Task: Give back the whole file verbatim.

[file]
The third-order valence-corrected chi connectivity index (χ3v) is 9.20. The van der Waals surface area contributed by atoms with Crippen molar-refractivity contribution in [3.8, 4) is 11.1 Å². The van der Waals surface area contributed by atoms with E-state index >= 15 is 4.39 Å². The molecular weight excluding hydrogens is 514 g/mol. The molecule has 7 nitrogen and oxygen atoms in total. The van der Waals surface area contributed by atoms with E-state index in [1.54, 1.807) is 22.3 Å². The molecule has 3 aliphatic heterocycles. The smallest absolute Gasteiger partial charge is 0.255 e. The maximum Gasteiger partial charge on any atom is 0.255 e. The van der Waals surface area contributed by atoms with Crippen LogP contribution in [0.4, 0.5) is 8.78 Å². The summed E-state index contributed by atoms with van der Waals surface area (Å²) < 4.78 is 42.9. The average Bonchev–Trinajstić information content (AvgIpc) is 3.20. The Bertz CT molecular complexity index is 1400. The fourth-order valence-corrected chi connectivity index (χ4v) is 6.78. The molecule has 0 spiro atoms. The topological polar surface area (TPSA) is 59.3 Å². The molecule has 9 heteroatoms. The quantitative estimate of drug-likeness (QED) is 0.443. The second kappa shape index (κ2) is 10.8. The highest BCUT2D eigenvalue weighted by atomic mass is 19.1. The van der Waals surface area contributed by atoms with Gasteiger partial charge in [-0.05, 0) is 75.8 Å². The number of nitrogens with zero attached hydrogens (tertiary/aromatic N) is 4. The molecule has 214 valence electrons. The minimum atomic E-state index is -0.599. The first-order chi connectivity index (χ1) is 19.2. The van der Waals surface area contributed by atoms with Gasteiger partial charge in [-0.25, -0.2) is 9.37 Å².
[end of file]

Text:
The third-order valence-corrected chi connectivity index (χ3v) is 9.20. The van der Waals surface area contributed by atoms with Crippen molar-refractivity contribution in [3.8, 4) is 11.1 Å². The van der Waals surface area contributed by atoms with E-state index >= 15 is 4.39 Å². The molecular weight excluding hydrogens is 514 g/mol. The molecule has 7 nitrogen and oxygen atoms in total. The van der Waals surface area contributed by atoms with E-state index in [1.54, 1.807) is 22.3 Å². The molecule has 3 aliphatic heterocycles. The smallest absolute Gasteiger partial charge is 0.255 e. The maximum Gasteiger partial charge on any atom is 0.255 e. The van der Waals surface area contributed by atoms with Crippen LogP contribution in [0.4, 0.5) is 8.78 Å². The summed E-state index contributed by atoms with van der Waals surface area (Å²) < 4.78 is 42.9. The average Bonchev–Trinajstić information content (AvgIpc) is 3.20. The Bertz CT molecular complexity index is 1400. The fourth-order valence-corrected chi connectivity index (χ4v) is 6.78. The molecule has 0 spiro atoms. The topological polar surface area (TPSA) is 59.3 Å². The molecule has 9 heteroatoms. The quantitative estimate of drug-likeness (QED) is 0.443. The second kappa shape index (κ2) is 10.8. The highest BCUT2D eigenvalue weighted by atomic mass is 19.1. The van der Waals surface area contributed by atoms with Gasteiger partial charge in [-0.05, 0) is 75.8 Å². The number of nitrogens with zero attached hydrogens (tertiary/aromatic N) is 4. The molecule has 214 valence electrons. The minimum atomic E-state index is -0.599. The first-order chi connectivity index (χ1) is 19.2. The van der Waals surface area contributed by atoms with Gasteiger partial charge in [-0.25, -0.2) is 9.37 Å².